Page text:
Sir Francis Bacon: Essays of Francis Bacon

41. Of Usury (continued)

On the other side, the commodities of usury are, first, that howsoever usury in some respect hindereth merchandizing, yet in some other it advanceth it; for it is certain that the greatest part of trade is driven by young merchants, upon borrowing at interest; so as if the usurer either call in, or keep back, his money, there will ensue, presently, a great stand of trade. The second is, that were it not for this easy borrowing upon interest, men's necessities would draw upon them a most sudden undoing; in that they would be forced to sell their means (be it lands or goods) far under foot; and so, whereas usury doth but gnaw upon them, bad markets would swallow them quite up. As for mortgaging or pawning, it will little mend the matter: for either men will not take pawns without use; or if they do, they will look precisely for the forfeiture. I remember a cruel moneyed man in the country, that would say, The devil take this usury, it keeps us from forfeitures, of mortgages and bonds. The third and last is, that it is a vanity to conceive, that there would be ordinary borrowing without profit; and it is impossible to conceive, the number of inconveniences that will ensue, if borrowing be cramped. Therefore to speak of the abolishing of usury is idle. All states have ever had it, in one kind or rate, or other. So as that opinion must be sent to Utopia.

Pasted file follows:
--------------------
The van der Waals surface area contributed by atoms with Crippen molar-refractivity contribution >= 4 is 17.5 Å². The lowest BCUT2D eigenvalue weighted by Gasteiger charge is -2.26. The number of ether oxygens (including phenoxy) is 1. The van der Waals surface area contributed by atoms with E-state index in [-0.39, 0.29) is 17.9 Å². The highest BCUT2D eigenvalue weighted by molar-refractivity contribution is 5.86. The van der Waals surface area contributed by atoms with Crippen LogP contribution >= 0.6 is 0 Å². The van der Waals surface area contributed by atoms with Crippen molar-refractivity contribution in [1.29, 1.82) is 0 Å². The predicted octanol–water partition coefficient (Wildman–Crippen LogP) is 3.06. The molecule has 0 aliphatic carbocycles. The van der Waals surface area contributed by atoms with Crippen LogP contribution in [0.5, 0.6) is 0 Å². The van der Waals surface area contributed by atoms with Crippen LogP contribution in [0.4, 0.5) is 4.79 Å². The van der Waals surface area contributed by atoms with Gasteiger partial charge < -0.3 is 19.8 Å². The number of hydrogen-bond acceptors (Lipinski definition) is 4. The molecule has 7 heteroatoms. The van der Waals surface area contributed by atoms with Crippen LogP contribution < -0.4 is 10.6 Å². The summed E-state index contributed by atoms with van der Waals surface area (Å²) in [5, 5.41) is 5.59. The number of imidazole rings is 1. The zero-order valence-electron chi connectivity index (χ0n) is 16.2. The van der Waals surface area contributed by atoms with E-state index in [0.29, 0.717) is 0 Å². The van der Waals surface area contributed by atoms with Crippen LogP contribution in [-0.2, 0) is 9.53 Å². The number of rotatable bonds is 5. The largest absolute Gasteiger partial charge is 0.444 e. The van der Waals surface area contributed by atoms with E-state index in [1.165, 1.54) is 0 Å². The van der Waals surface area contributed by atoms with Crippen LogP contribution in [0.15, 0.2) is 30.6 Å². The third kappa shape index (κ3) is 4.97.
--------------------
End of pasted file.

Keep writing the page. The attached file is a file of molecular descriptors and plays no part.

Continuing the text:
To speak now of the reformation, and reiglement, of usury; how the discommodities of it may be best avoided, and the commodities retained. It appears, by the balance of commodities and discommodities of usury, two things are to be reconciled. The one, that the tooth of usury be grinded, that it bite not too much; the other, that there be left open a means, to invite moneyed men to lend to the merchants, for the continuing and quickening of trade. This cannot be done, except you introduce two several sorts of usury, a less and a greater. For if you reduce usury to one low rate, it will ease the common borrower, but the merchant will be to seek for money. And it is to be noted, that the trade of merchandize, being the most lucrative, may bear usury at a good rate; other contracts not so.

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